Friday May 8, 2020

Marni Kurtz / Nick Riley

Executive Director / Mentorship Coordinator Athletes for Kids

“Athletes for Kids-It’s not about Sports!”

Introduced by: Sheldon Sweeney

Today’s speakers from Athletes for Kids (AKF) were Executive Director Marni Kurtz and Volunteer Coordinator Nick Riley. The organization was founded 17 years ago and was started to mentor kids who have a recognized disability, ability to relate or special need. The special needs include loss of parent, difficult divorce or incarcerated parent, while the largest group of kids with challenges are autistic but can also include anxiety, depression or PTSD.

This organization is built on the concepts of friendship and creating a positive impact on the lives of both the volunteers and children being helped. Both parties benefit in the ir development for the future. For assistance, children from first thru 12th grade are considered,

Volunteers are athletes who are sophomores or juniors at local high schools who are willing to commit 6 to 8 hours a month to mentor one of these kids. AKF looks for volunteers with a true desire to help, not just someone looking for service hours as they can ultimately become the only friend the child they are helping has. Once they volunteer, they are assigned to a child within a 10-mile radius of their home.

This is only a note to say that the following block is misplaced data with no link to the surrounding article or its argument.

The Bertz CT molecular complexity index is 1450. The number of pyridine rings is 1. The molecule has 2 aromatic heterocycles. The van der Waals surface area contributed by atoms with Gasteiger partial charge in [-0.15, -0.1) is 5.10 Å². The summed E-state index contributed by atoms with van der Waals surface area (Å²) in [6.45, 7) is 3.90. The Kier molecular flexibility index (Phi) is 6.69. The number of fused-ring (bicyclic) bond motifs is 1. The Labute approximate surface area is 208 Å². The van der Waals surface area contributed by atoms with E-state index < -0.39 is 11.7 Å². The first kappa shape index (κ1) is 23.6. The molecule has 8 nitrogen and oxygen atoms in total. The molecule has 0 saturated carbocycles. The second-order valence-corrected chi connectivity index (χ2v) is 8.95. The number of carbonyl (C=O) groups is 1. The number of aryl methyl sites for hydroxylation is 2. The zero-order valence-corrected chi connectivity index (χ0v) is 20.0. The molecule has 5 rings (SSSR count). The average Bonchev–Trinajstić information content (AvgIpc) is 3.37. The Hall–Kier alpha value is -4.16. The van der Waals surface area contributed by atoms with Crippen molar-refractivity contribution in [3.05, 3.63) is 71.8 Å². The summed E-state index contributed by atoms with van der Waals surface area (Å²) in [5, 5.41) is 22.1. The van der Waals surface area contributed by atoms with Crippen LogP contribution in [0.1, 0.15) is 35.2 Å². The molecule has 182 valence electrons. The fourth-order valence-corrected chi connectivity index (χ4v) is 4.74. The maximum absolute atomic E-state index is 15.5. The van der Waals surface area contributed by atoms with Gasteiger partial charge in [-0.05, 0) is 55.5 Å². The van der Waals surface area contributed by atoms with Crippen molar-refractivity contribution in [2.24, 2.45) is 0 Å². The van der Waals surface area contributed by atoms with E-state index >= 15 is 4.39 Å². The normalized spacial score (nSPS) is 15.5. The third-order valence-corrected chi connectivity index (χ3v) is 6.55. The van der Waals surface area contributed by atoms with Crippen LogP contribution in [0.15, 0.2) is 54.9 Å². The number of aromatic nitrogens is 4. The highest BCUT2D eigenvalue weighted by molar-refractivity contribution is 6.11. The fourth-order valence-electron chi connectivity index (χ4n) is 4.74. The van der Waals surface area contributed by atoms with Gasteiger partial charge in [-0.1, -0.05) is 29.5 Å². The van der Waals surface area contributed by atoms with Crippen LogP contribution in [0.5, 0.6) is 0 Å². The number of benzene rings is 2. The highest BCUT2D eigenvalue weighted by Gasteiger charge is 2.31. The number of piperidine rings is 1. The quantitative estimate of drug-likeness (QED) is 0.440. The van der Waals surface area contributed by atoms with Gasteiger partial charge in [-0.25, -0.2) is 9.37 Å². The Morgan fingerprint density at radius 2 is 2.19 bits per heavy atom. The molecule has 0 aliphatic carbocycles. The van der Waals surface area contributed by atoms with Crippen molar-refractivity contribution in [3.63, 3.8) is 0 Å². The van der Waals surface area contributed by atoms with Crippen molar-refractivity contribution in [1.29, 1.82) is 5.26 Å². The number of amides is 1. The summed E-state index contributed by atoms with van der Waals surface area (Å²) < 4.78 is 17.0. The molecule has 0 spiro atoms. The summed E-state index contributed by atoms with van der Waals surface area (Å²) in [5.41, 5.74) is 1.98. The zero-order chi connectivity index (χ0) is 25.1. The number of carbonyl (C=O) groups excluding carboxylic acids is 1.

There are 12 chapters on the Eastside (a chapter supports one school) with 3 in the Bellevue School District – Newport, Bellevue and Interlake.  These relationships positively influence the lives of both the mentor (volunteer) and the child in need. For the latter, it builds confidence, self-esteem, friendship and an enhanced attitude about school. For the former, they learn to mentor, appreciate helping others and be a more valued member of their community.

One of the volunteers for this program, Kristen Ishizuka from Bellevue High, shared her experience with her buddy Maya who is in middle school. Her comments – “You never know what you are going to get. It takes time to make the connection. The first time I knew I was really making a difference is when we went to the dog park and afterwards had frozen yogurts. Maya asked if we could do that again the next time we got together. That was the first time I knew we had established the connection.”

Another volunteer from the past was Simi Reynolds of Skyline High School, now a baseball player at Washington State University. Simi spent time with a boy who did not want to go to school. He was able to change his perspective and attitude about the value of school.

Nick Riley was also a volunteer while in high school and now is the Lacrosse coach at Newport High School. He continues to be involved with the Athletes for Kids program, serving as their Volunteer Coordinator.

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